Last Updated on March 2, 2022 by Allison Price
Although it is simple, the war horse can be a great help in overcoming head-shyness.
The war bridle must be used with empathy and finesse or it can become a harsh device.
Most people have seen war bridles used in western films or books depicting the Old West. These images show First Nations warriors riding on horses across the plains, with a little rawhide around their lower jaws. The traditional Native American bridle is also known as the Native American bridle. It has no head stall, noseband, browband, or throat latch. Instead, it acts as a loop of rope and sits in horse’s mouth as a bit, with the ends containing reins.
There are many applications today. They can be used on horses with a sensitive scalp, dental problems or any other reason that they cannot or won’t wear a bit or headstall. It’s been used by some horse owners to have fun and improve their training, but it is not a permanent solution for any specific training problems.
Tatum Norris (a blogger and horsewoman) writes that war bridles can be used for horses who have had a lot of training to learn how to respond to traditional bits. History would clearly show that horses can be trained to use this type of bridle. However, it is important to have a horse who responds to your gentle rein cues and doesn’t put pressure on your legs before you transition to a war-bridle.
Norris says that if you don’t ride with your hands (which, hey, you shouldn’t), and use the reins to stop, steer, and turn, then a war harness isn’t for you. This can be a dangerous piece of work and can cause pain and suffering if used incorrectly.
Brittni Raflowitz of the USA, a showjumper, entered Wellington’s Grand Prix arena on her giant warmblood mare, Hilton Van De Breepoel, as shown on her Instagram. Raflowitz also posted last September a close-up of Hilton wearing his war bridle while he was gelding.
A quick survey of my horse community revealed that most people had never heard of a bridle, let alone ridden in one. Two Canadian women from the West reached out to Horse Canada to share their experiences using the bridle.
“I have a wild horse that I rescued. Joan Sopow, EC coach and CanTRA certified instructor at Faulder Badlands Sport Horses, Summerland BC, wrote that she is a wonderful horse but also very sensitive around her head. It was initially a great option for her. She doesn’t have any bitting problems, but it’s a sensitive issue.
Sopow said that she has two types of war-bridle. One with small rings and one with larger rings to attach reins to. The bit was easy to fit, but the horse had to be able to relax because it is “tightened” around the lower jaw. It doesn’t “hang”.
Sopow claims that her horse used her tongue to push against the bit to relieve pressure. “The other problem I had with the bit was the weight of the reins pulling down on the horse’s tongue. Not a comfortable feel for the horse.” Sopow worked with the war bridle for some time and eventually found a better way to bridle her horse. She used a leather halter to suspend the bit that could be worn over her crest, but not too close to her head. The end result? Sopow describes the end result as a happy, calm horse that has no head or bitting issues.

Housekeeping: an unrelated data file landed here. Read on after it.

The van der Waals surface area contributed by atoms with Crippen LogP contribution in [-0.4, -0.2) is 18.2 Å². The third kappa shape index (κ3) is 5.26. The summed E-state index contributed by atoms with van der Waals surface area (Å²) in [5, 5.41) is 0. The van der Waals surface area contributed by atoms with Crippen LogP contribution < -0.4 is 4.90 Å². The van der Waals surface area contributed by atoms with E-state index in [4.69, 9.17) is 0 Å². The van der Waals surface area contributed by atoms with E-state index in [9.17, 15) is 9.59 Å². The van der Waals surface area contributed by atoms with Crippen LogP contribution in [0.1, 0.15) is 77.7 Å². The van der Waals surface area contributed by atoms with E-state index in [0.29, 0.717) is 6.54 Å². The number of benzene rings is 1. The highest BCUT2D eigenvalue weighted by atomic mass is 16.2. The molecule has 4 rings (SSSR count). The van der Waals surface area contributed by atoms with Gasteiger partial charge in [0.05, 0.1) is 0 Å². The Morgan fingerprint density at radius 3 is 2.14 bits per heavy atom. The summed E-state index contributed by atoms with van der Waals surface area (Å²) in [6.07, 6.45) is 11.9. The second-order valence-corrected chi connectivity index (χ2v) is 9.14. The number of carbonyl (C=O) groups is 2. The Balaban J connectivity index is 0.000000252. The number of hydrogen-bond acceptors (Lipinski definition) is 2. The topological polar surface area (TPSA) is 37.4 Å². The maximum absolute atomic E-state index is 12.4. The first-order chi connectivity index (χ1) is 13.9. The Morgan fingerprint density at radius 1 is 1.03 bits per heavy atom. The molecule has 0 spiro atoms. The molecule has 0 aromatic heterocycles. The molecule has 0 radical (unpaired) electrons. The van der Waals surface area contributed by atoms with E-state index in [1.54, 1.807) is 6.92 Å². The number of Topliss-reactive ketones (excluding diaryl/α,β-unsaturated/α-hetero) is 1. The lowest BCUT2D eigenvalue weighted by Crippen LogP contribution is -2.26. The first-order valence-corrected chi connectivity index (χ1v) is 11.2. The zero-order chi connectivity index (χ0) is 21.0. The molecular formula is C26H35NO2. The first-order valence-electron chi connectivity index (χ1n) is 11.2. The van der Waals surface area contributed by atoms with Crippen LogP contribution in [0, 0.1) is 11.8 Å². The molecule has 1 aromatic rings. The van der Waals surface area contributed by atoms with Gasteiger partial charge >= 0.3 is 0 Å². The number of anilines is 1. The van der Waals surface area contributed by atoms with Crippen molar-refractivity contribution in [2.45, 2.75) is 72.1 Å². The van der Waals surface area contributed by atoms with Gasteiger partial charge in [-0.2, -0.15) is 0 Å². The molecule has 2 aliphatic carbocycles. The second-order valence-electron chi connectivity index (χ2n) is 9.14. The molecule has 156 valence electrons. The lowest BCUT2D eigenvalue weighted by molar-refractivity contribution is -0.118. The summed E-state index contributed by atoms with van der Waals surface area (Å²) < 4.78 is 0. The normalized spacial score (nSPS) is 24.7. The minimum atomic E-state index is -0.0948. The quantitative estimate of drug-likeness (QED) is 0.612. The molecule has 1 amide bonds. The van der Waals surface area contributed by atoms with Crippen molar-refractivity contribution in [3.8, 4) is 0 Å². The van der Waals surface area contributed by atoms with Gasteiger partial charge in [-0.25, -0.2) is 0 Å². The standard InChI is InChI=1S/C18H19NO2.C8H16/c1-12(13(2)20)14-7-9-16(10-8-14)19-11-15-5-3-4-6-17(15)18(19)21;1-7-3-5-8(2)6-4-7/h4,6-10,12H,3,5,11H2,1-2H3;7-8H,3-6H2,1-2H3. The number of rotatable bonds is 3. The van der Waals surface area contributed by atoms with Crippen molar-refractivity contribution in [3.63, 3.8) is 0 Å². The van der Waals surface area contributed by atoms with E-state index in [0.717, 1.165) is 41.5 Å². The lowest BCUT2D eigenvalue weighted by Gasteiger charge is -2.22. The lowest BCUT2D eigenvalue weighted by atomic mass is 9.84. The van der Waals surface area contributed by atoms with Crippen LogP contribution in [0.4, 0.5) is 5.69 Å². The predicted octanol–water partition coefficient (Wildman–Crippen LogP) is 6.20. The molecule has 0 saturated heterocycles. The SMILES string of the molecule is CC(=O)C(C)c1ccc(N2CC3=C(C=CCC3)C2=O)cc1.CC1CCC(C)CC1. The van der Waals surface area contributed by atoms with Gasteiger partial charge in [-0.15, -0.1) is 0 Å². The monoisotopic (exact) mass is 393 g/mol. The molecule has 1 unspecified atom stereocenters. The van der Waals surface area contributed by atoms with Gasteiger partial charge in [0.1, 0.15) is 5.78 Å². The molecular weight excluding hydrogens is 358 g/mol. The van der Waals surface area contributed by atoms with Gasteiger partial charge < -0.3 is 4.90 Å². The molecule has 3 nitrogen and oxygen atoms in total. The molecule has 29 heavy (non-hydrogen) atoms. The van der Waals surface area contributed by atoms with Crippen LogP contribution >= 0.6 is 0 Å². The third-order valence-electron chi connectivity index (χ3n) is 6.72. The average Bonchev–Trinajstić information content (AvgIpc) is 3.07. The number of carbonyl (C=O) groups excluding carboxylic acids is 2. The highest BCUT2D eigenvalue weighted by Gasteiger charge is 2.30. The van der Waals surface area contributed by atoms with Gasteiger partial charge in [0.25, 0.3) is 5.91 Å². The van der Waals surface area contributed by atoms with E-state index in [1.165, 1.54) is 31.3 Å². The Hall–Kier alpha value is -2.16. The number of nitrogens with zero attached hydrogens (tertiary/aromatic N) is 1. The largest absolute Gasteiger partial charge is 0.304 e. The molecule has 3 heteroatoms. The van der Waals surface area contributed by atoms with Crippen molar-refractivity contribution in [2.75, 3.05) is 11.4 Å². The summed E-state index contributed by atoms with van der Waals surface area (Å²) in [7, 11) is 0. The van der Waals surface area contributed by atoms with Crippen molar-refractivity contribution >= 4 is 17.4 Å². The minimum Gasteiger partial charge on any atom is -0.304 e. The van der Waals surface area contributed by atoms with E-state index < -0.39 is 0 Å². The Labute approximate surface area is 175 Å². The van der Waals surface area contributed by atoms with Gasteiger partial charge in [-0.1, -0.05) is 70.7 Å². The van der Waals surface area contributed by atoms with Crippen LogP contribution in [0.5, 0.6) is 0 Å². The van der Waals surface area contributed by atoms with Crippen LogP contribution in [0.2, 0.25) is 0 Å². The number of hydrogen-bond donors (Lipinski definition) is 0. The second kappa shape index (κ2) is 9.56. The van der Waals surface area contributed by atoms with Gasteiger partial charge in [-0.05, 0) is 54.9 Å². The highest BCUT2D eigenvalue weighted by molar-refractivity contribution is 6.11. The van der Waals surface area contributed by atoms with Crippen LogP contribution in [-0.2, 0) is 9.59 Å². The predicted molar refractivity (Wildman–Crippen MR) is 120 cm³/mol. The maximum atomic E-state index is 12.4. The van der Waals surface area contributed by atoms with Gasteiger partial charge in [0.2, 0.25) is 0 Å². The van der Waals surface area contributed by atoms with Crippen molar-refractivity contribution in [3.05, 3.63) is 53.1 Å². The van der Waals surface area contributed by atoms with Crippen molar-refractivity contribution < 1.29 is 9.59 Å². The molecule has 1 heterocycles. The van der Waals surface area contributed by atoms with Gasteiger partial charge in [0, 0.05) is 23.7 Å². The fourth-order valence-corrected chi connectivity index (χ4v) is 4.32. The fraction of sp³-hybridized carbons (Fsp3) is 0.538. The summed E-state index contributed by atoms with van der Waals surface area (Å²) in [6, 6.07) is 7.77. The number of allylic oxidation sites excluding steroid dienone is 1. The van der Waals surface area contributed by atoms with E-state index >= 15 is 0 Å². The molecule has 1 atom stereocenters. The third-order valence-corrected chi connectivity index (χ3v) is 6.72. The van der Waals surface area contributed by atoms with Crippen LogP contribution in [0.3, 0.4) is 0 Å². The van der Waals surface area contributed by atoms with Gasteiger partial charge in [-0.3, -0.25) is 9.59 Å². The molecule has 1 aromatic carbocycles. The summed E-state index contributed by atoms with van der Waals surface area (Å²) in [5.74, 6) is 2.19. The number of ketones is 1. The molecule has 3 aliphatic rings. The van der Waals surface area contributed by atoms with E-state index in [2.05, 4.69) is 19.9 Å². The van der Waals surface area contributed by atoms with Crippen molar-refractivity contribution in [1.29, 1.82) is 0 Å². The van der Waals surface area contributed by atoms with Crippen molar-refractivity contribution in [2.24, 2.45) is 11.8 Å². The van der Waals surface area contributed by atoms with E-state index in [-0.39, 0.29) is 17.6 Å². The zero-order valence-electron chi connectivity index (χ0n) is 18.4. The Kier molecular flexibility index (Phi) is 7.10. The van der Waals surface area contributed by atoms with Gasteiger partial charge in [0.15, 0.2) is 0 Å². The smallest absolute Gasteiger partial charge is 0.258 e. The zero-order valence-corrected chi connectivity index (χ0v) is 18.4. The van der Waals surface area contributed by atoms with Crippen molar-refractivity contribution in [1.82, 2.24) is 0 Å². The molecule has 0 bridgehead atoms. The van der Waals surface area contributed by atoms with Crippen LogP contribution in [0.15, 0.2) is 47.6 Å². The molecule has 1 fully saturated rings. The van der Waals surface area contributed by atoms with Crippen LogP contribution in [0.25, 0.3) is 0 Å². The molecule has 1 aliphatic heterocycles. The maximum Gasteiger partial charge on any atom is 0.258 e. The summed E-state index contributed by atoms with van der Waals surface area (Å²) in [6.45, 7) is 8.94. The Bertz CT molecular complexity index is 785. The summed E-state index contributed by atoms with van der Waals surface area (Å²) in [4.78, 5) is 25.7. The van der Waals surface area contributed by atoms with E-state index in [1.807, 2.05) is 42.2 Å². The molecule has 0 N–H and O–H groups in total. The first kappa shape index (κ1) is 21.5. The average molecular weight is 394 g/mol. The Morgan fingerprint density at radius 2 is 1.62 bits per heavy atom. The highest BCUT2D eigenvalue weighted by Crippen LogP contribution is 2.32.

Linda Fitzpatrick from Alberta, the owner and operator of Reverence Horsemanship Centre told us that her horses have happy, healthy mouths. My business is to develop horses and riders. As a teacher, a little bit of experimentation, observation and conversation can go along way in building confidence in horse-human relationships.
Raffi was eight years old when the decision was made to give up her Pintabian daughter, Raffi.
Fitzpatrick said that Raffi was a sensitive horse. He has always responded to any conversation that involved his head. Fitzpatrick explained that Raffi has a Type A (Arabic) mind. When I am developing horses, my focus is on building a mental connection of calmness. Raffi wasn’t a calm horse when I first met him.
This attractive war bridle (modelled by a VERY attractive horse!) is available through Cowboy Collection Quarter Horses .
Fitzpatrick first rode Fitzpatrick with a French bit under a sidepull harness for several months. As he gained mental calmness, athleticism and mental calmness, his fussiness about his head began to decrease. Fitzpatrick was inspired to use the war bridle. “The first time that I rode Raffi on the leather bit, he was calm with his head. Peaceful. Lovely. It is so easy to use and my son is happy with it. The French link bit was too complicated and not a good fit for Raffi.
Fitzpatrick is currently introducing Kieki, a six-year-old quarter-horse mare, to the war horse bridle. So far, so good. “She is sensitive and very mentally in tune.”
Tell us, would you ever attempt a war bridle.
I’m Allison, born and raised in San Diego California, the earliest memory I have with horses was at my grandfather’s farm. I used to sit at the stable as a kid and hang out with my Papa while he was training the horses. When I was invited to watch a horse riding competition, I got so fascinated with riding!